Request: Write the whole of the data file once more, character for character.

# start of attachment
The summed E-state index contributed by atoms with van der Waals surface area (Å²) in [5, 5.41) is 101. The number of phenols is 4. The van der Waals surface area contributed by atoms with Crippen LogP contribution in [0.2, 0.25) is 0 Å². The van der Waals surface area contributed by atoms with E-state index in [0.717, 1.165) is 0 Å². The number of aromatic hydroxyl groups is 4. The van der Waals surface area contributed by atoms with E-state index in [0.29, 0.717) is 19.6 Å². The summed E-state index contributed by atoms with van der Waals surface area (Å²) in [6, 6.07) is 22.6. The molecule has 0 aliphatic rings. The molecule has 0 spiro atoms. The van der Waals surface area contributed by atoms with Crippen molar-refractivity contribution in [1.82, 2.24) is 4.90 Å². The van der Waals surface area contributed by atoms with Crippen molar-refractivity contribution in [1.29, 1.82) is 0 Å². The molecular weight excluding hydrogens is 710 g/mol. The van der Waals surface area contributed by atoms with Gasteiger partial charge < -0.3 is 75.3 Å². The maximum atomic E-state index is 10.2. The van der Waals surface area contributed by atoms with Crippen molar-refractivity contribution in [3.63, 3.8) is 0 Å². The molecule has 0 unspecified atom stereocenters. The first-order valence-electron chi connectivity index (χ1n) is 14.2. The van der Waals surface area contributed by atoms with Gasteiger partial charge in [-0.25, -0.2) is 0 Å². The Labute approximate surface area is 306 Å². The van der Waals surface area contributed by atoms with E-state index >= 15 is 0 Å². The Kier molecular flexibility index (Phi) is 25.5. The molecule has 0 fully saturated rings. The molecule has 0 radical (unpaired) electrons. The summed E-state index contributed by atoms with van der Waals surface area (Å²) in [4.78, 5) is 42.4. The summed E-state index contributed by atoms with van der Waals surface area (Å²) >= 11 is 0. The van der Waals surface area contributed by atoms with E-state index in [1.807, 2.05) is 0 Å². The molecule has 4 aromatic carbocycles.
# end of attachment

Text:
The summed E-state index contributed by atoms with van der Waals surface area (Å²) in [5, 5.41) is 101. The number of phenols is 4. The van der Waals surface area contributed by atoms with Crippen LogP contribution in [0.2, 0.25) is 0 Å². The van der Waals surface area contributed by atoms with E-state index in [0.717, 1.165) is 0 Å². The number of aromatic hydroxyl groups is 4. The van der Waals surface area contributed by atoms with E-state index in [0.29, 0.717) is 19.6 Å². The summed E-state index contributed by atoms with van der Waals surface area (Å²) in [6, 6.07) is 22.6. The molecule has 0 aliphatic rings. The molecule has 0 spiro atoms. The van der Waals surface area contributed by atoms with Crippen molar-refractivity contribution in [1.82, 2.24) is 4.90 Å². The van der Waals surface area contributed by atoms with Crippen molar-refractivity contribution in [1.29, 1.82) is 0 Å². The molecular weight excluding hydrogens is 710 g/mol. The van der Waals surface area contributed by atoms with Gasteiger partial charge < -0.3 is 75.3 Å². The maximum atomic E-state index is 10.2. The van der Waals surface area contributed by atoms with Crippen molar-refractivity contribution in [3.63, 3.8) is 0 Å². The molecule has 0 unspecified atom stereocenters. The first-order valence-electron chi connectivity index (χ1n) is 14.2. The van der Waals surface area contributed by atoms with Gasteiger partial charge in [-0.25, -0.2) is 0 Å². The Labute approximate surface area is 306 Å². The van der Waals surface area contributed by atoms with E-state index >= 15 is 0 Å². The Kier molecular flexibility index (Phi) is 25.5. The molecule has 0 fully saturated rings. The molecule has 0 radical (unpaired) electrons. The summed E-state index contributed by atoms with van der Waals surface area (Å²) in [4.78, 5) is 42.4. The summed E-state index contributed by atoms with van der Waals surface area (Å²) >= 11 is 0. The van der Waals surface area contributed by atoms with E-state index in [1.807, 2.05) is 0 Å². The molecule has 4 aromatic carbocycles.